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Here is my app: a price inflation calculator. If you click 'Calculate,' you'll probably get a server-related error. When I tested the app out in Sinatra, I got an error saying

PG::Error: FATAL: too many connections for role "********"

After looking into it, it turns out that Heroku limits its free databases to 20 connections.

I'd like to continue developing small apps (especially database-driven ones) on Heroku, but I may not be able to if I'm unable to get around this restriction. I would pay $50/month to get a database that allows more connections, but I do not yet know if it would be worth it.

My question is: Does anyone know if it's possible to get around this restriction for free, or if there are alternatives to Heroku that can host a database-driven Sinatra app?

Here's the code I use that adds inflation data to the database:

require 'rubygems'
require 'rest-client'
require 'nokogiri'
require 'sequel'

DB = Sequel.postgres(db_name,:user=>'USER_NAME',:password=>'PASSWORD',:host=>'HOST',:port=>5432,:sslmode=>'require')
    DB.create_table! :cpi_nsa_annual do
        primary_key :id
        Integer :year
        Float :cpi
    end # DONE: DB.create_table :cpi_nsa_annual do
cpi_annual = DB[:cpi_nsa_annual]

post_url = ""

post_params = {

if page =,post_params)
    npage = Nokogiri::HTML(page)
    data = npage.css('table.regular-data tbody tr')

        month_prefix = (row.css('th')[2].text)[0]
        year = row.css('th')[1].text
        month = (row.css('th')[2].text)[1..2]
        cpi = row.css('td').text

        if month_prefix=='M' and month=='13'
                ) # DONE: cpi_annual_insert
                p ["YEAR",year,cpi]
        end # DONE: month_prefix=='M' and month!='13'
end # DONE: if page
p cpi_annual.each{|row| p row}
share|improve this question
up vote 1 down vote accepted

meub's answer suggesting you store the data outside of a database is sound, but if you feel like you really want to stick with a database try looking into why your app is using so many connections.

If you run select * from pg_stat_database WHERE datname = 'yourdbname' the 'numbackends' field will tell you how many connections are being made to your database. If you do a fresh deploy to heroku and then visit your app a few times does the number of connections increase? Perhaps you need to close your connection.

If you add DB[:cpi_nsa_annual].disconnect at the end of your code does the number of connections stop going up with each page load?

share|improve this answer
D'oh! Of course! Yeah, adding DB.disconnect seems to solve the problem. I added the code to the database-modifying script as well as the Sinatra. I used an "after do" statement for the Sinatra one (ie "after do DB.disconnect end") – user1626730 Aug 28 '12 at 2:59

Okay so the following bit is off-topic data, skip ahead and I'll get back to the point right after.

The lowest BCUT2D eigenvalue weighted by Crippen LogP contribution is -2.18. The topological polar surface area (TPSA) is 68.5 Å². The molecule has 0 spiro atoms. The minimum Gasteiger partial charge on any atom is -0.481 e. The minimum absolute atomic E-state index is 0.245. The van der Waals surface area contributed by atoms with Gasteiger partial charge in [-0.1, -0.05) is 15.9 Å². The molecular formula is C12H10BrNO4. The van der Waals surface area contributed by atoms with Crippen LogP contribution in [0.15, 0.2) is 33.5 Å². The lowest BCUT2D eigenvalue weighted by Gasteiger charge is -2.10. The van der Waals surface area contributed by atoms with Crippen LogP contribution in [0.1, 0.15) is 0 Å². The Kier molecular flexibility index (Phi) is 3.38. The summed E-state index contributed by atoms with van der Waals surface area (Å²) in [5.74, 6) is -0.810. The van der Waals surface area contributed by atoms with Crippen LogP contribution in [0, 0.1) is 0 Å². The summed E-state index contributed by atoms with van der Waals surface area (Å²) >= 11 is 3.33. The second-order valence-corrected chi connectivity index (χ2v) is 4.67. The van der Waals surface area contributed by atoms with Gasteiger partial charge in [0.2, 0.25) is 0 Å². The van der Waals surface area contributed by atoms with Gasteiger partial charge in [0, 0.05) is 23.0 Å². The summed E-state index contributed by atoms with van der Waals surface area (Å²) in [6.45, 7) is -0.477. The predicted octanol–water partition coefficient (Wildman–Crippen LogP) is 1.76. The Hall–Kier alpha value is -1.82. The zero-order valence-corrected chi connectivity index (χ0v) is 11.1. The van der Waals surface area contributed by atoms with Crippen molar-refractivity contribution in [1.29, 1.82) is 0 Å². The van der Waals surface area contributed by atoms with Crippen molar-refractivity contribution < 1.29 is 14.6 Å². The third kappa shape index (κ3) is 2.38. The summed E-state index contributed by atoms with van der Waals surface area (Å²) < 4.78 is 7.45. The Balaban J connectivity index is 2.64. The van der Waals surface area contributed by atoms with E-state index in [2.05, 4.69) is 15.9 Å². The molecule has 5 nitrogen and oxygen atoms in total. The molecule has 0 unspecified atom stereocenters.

@user1626730 Excellent! Glad it worked :) using after do sounds like the way to go. – culix Aug 28 '12 at 13:59
@user1626730 Remember to upvote questions and answers that you find useful - this helps Stack Overflow keep the most helpful content at the top. – culix Aug 28 '12 at 13:59

It really doesn't seem like you need a database to accomplish what you want in that app. Can't you just store the annual rates in an array in your ruby code?

$inflation_rates = {"1999" => 2.19, "2000" => 2.97, "2001" => 3.73}

Or maybe I'm misunderstanding how your app works.

I've hosted small Sinatra apps with databases on Heroku without problems. The 20 connection limit has been enough. Are you sure its not a fault of your app? Maybe its using an excessive number of connections? Could you post your code?

Also, OpenKeyVal is an awesome free key/value data store with no connection limit (the only limit is the key must be under 64KB). It might force you to change your code around but its at least worth looking into. Because you can store data with JSONP calls you can build an app that uses the datastore in a single static html file.

share|improve this answer
You know, shortly after I posted this I started thinking about doing a hash-key system, since annual inflation data is pretty slow to update. That would work for now, though I was hoping to add more data later on, and that might require something bigger, faster, and more flexible than a hash-key...Anyway, sorry for forgetting to post the code. I'll edit my post to include it. – user1626730 Aug 28 '12 at 0:18
You could also store the data as JSON or CSV and load that (given the data is static). Albeit Ruby code probably loads fastest. Just depends on what you need to do to balance ease of update vs volume of data. – BlueFish Aug 28 '12 at 1:37
Thanks, I'll keep that in mind for the future. – user1626730 Aug 28 '12 at 3:00

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